Civil rights activist James Lawson recognized with UCLA MedalCivic Engagement
Acclaimed civil rights activist and a man Martin Luther King Jr. once hailed as the world’s leading theorist and strategist of nonviolence, the Rev. James Lawson Jr. has been honored with the UCLA Medal, the campus’s highest honor.
Nominated by the UCLA Institute for Research on Labor and Employment, Lawson’s recognition comes as the nation marks the 50th anniversary of both the death of King, who was a close friend and colleague of Lawson, and the historic Memphis sanitation strike, which Lawson, now 90, helped lead.
“Despite the vicious opposition the civil rights movement endured, despite the ongoing violence we see from Ferguson to Charleston to Pittsburgh and abroad, James Lawson has remained steadfast in his commitment to nonviolence as both a political tactic and a moral calling,” said Chancellor Block on Nov. 28 to an audience of several hundred people.
The crowd gathered in Carnesale Commons included Lawson’s wife, Dorothy, and their sons; California State Sen. Maria Elena Durazo and L.A. County Supervisor Mark Ridley-Thomas, who both spoke as part of the program; members of Holman United Methodist Church, where Lawson served as pastor; members of the labor community; and UCLA labor studies students, many of whom have taken Lawson’s wildly popular class on non-violence and social movements, which Lawson has taught since 2003.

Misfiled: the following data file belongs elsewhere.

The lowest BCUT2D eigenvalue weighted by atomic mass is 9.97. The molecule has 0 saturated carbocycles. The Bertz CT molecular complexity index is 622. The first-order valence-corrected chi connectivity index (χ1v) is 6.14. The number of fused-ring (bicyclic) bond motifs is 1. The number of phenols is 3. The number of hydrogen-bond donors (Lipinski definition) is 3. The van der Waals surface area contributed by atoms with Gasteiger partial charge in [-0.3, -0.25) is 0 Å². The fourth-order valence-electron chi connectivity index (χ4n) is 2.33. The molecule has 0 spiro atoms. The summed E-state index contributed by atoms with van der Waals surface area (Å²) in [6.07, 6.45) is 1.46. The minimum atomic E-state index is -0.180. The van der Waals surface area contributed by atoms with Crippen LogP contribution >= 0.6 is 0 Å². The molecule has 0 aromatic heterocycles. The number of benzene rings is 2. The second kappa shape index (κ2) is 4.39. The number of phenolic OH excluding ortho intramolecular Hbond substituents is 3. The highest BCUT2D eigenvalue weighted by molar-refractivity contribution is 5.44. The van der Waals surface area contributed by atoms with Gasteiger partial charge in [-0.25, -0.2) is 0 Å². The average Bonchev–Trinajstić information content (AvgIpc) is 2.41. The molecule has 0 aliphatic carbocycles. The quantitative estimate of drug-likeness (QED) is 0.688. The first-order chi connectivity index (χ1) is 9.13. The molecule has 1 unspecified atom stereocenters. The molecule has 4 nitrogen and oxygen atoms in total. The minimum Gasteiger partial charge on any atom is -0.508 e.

“His message to us is as urgent as it was in the 1950s and ’60s: That we must commit ourselves to peaceful means of resolving conflicts and to live with the compassion and empathy necessary to realize that our well-being is tied to that of others, and that justice is everyone’s responsibility,” said Block, who presented the UCLA Medal to Lawson.